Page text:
Fun? What kind of fun?
Uh, well… I’m a known charmer and no woman can deny me. That evening in the bar, some guys weren’t so happy about me trying to flirt with their girlfriends. Things got rough and…you know, punches flew and Matt had a real good time showing off with his fighting talents.
You say, he got you out of the bar.
That makes me wonder: What are your special abilities?
I’m not a fighter, lady, I’m a lover. Look at me. I’m six foot four, muscled, young, got a great face, good manners—all of Lady Summerston’s boys have to have good manners or we wouldn’t work there—and not to forget my black hair, paired with green eyes. Besides that, I can flow with the rhythm. Whatever the woman wants—with me, she’ll get it.
And what is your part in the adventure?
Matt doesn’t understand the undercurrent that exists in a group of men. He doesn’t know nil about competition, distrust and the fear of being exposed to the laughter of others. At the wellness farm, all men fulfill the dreams of women, but they don’t want to tell the world about their job. I’m sure you understand that. It was my task to help Matt get acquainted with the other boys.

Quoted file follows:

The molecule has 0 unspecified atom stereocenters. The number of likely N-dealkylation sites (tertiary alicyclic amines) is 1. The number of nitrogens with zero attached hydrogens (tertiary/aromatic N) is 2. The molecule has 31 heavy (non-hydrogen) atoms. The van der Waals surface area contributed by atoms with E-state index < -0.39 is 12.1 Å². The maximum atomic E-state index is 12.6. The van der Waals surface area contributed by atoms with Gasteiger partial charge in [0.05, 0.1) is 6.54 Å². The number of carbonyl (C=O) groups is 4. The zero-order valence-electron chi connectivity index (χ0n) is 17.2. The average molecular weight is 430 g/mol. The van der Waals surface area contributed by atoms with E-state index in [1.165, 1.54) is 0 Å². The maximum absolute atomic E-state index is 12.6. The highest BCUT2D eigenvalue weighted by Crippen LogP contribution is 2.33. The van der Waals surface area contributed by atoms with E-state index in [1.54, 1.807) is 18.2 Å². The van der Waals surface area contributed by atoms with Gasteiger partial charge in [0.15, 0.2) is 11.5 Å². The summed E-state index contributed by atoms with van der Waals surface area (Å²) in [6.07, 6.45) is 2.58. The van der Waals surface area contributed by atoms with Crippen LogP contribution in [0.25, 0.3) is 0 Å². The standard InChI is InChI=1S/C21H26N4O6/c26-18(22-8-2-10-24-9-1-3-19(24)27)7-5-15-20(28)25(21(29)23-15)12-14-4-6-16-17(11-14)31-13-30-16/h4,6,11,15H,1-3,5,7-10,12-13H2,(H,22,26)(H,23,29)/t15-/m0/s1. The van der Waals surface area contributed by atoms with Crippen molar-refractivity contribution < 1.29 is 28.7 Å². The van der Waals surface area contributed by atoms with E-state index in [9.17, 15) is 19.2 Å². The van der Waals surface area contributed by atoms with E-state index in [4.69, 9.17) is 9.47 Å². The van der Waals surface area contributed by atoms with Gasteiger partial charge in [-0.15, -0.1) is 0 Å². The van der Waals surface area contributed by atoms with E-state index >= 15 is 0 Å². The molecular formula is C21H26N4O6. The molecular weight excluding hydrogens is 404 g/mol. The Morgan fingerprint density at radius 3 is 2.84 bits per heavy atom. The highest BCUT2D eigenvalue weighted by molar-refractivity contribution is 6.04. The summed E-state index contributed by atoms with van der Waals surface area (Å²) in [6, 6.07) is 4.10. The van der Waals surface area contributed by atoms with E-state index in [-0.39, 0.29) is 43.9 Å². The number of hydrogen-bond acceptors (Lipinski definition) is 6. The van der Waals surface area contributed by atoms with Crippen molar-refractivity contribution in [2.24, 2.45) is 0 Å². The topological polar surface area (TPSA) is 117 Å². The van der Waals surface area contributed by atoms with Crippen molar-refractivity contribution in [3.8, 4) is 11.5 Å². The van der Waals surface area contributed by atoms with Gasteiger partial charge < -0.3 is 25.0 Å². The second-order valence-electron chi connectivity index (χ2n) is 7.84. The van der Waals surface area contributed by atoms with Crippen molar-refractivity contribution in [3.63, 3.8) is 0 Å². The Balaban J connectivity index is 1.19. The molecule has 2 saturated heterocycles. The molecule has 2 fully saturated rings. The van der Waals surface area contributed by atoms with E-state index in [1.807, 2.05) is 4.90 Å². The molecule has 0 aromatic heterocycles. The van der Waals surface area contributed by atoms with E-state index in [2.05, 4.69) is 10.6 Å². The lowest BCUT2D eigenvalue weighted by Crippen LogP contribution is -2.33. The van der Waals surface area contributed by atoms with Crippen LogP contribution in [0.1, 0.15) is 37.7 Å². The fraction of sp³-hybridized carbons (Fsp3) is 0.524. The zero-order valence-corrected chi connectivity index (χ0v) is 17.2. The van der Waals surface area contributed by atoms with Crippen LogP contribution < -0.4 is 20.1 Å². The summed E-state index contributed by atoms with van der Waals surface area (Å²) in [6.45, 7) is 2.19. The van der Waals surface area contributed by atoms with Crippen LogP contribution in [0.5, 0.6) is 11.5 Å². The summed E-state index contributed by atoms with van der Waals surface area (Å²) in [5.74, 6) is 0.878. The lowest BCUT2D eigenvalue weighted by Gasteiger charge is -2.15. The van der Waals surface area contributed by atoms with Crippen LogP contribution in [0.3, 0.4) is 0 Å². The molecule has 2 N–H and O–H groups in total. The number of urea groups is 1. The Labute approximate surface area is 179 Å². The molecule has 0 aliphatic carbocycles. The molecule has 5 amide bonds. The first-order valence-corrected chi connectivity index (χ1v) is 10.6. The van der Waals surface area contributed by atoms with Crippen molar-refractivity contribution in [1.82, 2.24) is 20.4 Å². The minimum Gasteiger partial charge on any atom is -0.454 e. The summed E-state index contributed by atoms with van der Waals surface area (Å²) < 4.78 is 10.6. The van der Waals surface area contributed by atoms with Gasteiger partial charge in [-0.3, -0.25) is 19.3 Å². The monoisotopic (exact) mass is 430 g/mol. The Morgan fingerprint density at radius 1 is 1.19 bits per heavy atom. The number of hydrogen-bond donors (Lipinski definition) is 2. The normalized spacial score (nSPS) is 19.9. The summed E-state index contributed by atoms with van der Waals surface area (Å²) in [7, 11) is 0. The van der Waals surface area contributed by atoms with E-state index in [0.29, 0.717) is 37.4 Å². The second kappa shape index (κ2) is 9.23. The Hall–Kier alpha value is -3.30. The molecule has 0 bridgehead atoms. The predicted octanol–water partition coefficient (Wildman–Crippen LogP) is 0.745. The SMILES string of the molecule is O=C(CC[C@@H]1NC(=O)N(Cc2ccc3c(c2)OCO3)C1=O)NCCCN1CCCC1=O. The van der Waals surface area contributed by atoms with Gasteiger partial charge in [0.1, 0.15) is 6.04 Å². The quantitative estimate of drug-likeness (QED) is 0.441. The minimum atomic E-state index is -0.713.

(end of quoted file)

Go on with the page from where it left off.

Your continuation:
If you could offer your author advice, what would it be?
Hell, give me a greater part! It’s Matthew here and Matthew there, and I get only the small scenes. That’s disappointing. I want her to write another story and give me the main part.
Do you like how people perceive you?
Yes! Yes! Though I admit that it is more important to me how women perceive me. It’s a wonderful push of ego to learn that women choose you for a night, a day, a week to show off with you. It makes me feel great. I love my job.
Is there a message you want to get across in this interview?
Sure. Women, take whatever you want. If you want soft love, make sure you get it. And if you’re the rough type, don’t hesitate to ask for that, too. I’m so sick of women who always hide their sexual wishes because they are afraid of what their friends would say about them. What about you? Did you tell your friends you were here?
I really like your enthusiasm.
I’m the enthusiast in person, yes.